As strict as Japanese society can be, it’s ironic that Japanese factory managers are shocked at America’s punitive approach to employee mistakes.
A good example is the write-up system common in American factories, a technique usually tied to a “three-strikes-and-you’re-out” kind of policy. (Sometimes you get more strikes, sometimes less, but the sword always looms near the poor production operator’s neck.)
It might surprise you to learn that Japanese believe this kind of punitive system is crazy, because it encourages employees to hide mistakes, a condition counter to continuous improvement philosophy, a core management strategy embraced by Japan’s elite companies.
Don’t misconstrue this to mean that Japanese employees don’t feel fear in the workplace. They feel it all right. But it’s not fear of losing their jobs. They feel the fear of that little girl pounding on the locked door, her fear of rejection from the collective.
This is why Japanese companies don’t need all those fancy schmancy HR rules to get employees to toe the line. When it comes to regulating employee behavior, American style three-strike policies can’t hold a candle to the power of Japanese-style ostracism.
The Power of Peer Pressure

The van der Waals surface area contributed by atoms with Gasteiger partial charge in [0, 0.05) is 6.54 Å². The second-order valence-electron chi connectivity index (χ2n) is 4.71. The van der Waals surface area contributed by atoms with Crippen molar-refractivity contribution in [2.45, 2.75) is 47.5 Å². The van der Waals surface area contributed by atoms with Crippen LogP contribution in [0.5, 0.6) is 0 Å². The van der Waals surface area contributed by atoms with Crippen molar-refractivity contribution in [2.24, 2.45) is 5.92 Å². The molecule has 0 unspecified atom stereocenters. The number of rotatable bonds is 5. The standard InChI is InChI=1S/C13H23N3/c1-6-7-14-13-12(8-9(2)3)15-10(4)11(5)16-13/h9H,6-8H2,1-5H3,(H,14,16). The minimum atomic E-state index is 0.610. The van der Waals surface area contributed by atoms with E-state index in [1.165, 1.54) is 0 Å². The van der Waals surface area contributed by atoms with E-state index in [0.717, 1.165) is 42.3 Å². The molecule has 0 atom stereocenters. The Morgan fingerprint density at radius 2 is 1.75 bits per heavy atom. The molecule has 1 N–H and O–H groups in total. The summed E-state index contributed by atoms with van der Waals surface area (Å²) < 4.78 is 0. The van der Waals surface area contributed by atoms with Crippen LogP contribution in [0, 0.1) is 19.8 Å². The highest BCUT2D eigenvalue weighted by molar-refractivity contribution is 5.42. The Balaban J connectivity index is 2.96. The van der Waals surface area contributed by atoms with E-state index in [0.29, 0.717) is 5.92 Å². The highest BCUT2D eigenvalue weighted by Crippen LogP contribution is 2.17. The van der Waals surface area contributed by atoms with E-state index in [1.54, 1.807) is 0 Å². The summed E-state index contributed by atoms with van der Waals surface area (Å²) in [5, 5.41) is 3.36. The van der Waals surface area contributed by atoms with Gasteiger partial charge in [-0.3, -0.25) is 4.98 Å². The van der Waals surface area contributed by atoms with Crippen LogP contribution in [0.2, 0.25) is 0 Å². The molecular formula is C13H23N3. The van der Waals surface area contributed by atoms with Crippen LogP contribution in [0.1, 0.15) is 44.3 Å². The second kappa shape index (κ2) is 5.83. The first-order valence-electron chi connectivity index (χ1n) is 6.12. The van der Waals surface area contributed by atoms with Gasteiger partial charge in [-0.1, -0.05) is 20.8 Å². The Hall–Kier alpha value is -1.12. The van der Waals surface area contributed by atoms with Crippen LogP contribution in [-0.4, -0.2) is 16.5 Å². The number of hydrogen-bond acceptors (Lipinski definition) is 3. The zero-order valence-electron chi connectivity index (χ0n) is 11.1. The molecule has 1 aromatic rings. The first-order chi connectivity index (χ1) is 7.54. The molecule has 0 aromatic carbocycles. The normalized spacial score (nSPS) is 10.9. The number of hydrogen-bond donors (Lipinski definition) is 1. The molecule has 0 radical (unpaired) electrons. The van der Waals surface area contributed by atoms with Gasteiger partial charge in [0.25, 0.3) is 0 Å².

The Japanese don’t have a monopoly on ostracism, of course. Anyone who has ever played team sports has seen or felt it–no one on the team wants to be the guy doggin’ it. Fear of letting down teammates keeps most team members motivated enough to contribute.
Some American companies also use the peer-pressure concept to regulate employee behavior. Japanese automakers have employed it with great success in their U.S. subsidiaries as well. The U.S. company Gore, maker of Gore-Tex™, organizes its employees into small teams for this reason. Gore’s leaders say that peer pressure is a much more powerful motivator than any punishment a middle manager could ever mete out. Guided by this organizational philosophy, the Gore organization functions effectively and efficiently with a minimal headcount of middle managers. (For more on this, check out Malcolm Gladwell’s Tipping Point.)
Peer pressure notwithstanding, it takes some major-league goof-ups and seriously disruptive behavior–not to mention a total lack of effort–before Japanese will give up on a teammate.
The good news is that Japanese managers will move heaven and earth to salvage a non-performing subordinate, even move the subordinate into lateral positions to match his or her talents to the needs of the organization. The bad news is that once the Japanese finally give up, the errant teammate soon finds himself with a newspaper–compliments of the team–and a seat near the window. Whether he realizes it or not, he is now officially at the end of the bench, a member of the infamous madogiwa-zoku or “window tribe.”
This is the Japanese non-verbal, passive-aggressive way of saying, “we’ve given up on you, you’re useless, stay out of our way.”
Madogiwa-zoku in the U.S. Workplace?